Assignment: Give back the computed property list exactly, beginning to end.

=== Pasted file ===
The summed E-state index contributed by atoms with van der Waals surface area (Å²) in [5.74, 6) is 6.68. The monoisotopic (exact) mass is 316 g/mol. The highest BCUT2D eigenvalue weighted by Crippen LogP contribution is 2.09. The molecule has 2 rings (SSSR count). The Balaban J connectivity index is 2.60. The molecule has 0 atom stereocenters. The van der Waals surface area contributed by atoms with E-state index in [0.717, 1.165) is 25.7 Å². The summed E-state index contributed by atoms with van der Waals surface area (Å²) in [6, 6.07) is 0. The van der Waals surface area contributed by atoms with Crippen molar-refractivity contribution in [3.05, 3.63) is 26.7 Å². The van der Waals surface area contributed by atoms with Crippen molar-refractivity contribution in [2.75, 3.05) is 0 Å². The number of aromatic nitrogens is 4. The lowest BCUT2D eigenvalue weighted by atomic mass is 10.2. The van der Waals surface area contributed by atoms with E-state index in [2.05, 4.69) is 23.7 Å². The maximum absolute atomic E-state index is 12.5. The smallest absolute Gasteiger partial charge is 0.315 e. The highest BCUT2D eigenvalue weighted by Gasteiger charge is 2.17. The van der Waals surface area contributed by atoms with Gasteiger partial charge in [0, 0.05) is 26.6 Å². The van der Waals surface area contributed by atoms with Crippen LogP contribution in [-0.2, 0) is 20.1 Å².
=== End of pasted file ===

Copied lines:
The summed E-state index contributed by atoms with van der Waals surface area (Å²) in [5.74, 6) is 6.68. The monoisotopic (exact) mass is 316 g/mol. The highest BCUT2D eigenvalue weighted by Crippen LogP contribution is 2.09. The molecule has 2 rings (SSSR count). The Balaban J connectivity index is 2.60. The molecule has 0 atom stereocenters. The van der Waals surface area contributed by atoms with E-state index in [0.717, 1.165) is 25.7 Å². The summed E-state index contributed by atoms with van der Waals surface area (Å²) in [6, 6.07) is 0. The van der Waals surface area contributed by atoms with Crippen molar-refractivity contribution in [3.05, 3.63) is 26.7 Å². The van der Waals surface area contributed by atoms with Crippen molar-refractivity contribution in [2.75, 3.05) is 0 Å². The number of aromatic nitrogens is 4. The lowest BCUT2D eigenvalue weighted by atomic mass is 10.2. The van der Waals surface area contributed by atoms with E-state index in [2.05, 4.69) is 23.7 Å². The maximum absolute atomic E-state index is 12.5. The smallest absolute Gasteiger partial charge is 0.315 e. The highest BCUT2D eigenvalue weighted by Gasteiger charge is 2.17. The van der Waals surface area contributed by atoms with Gasteiger partial charge in [0, 0.05) is 26.6 Å². The van der Waals surface area contributed by atoms with Crippen LogP contribution in [-0.2, 0) is 20.1 Å².